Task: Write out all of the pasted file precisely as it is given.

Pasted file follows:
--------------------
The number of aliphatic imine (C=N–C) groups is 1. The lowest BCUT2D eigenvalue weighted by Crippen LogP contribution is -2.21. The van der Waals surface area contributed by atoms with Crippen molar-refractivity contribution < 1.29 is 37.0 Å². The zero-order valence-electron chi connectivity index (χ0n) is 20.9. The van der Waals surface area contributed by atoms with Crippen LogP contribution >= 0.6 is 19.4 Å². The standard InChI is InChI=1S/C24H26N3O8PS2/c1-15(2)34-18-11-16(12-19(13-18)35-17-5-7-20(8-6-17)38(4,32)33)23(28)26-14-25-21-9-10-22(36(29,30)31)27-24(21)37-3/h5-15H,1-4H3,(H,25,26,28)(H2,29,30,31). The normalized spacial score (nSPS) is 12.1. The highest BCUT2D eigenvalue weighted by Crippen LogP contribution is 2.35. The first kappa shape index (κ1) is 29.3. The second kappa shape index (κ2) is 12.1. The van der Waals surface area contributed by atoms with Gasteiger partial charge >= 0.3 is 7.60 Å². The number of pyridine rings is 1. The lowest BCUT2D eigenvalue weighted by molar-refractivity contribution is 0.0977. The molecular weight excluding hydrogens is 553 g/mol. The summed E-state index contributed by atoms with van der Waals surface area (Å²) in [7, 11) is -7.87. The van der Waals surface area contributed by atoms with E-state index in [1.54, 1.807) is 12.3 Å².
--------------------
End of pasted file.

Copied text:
The number of aliphatic imine (C=N–C) groups is 1. The lowest BCUT2D eigenvalue weighted by Crippen LogP contribution is -2.21. The van der Waals surface area contributed by atoms with Crippen molar-refractivity contribution < 1.29 is 37.0 Å². The zero-order valence-electron chi connectivity index (χ0n) is 20.9. The van der Waals surface area contributed by atoms with Crippen LogP contribution >= 0.6 is 19.4 Å². The standard InChI is InChI=1S/C24H26N3O8PS2/c1-15(2)34-18-11-16(12-19(13-18)35-17-5-7-20(8-6-17)38(4,32)33)23(28)26-14-25-21-9-10-22(36(29,30)31)27-24(21)37-3/h5-15H,1-4H3,(H,25,26,28)(H2,29,30,31). The normalized spacial score (nSPS) is 12.1. The highest BCUT2D eigenvalue weighted by Crippen LogP contribution is 2.35. The first kappa shape index (κ1) is 29.3. The second kappa shape index (κ2) is 12.1. The van der Waals surface area contributed by atoms with Gasteiger partial charge >= 0.3 is 7.60 Å². The number of pyridine rings is 1. The lowest BCUT2D eigenvalue weighted by molar-refractivity contribution is 0.0977. The molecular weight excluding hydrogens is 553 g/mol. The summed E-state index contributed by atoms with van der Waals surface area (Å²) in [7, 11) is -7.87. The van der Waals surface area contributed by atoms with E-state index in [1.54, 1.807) is 12.3 Å².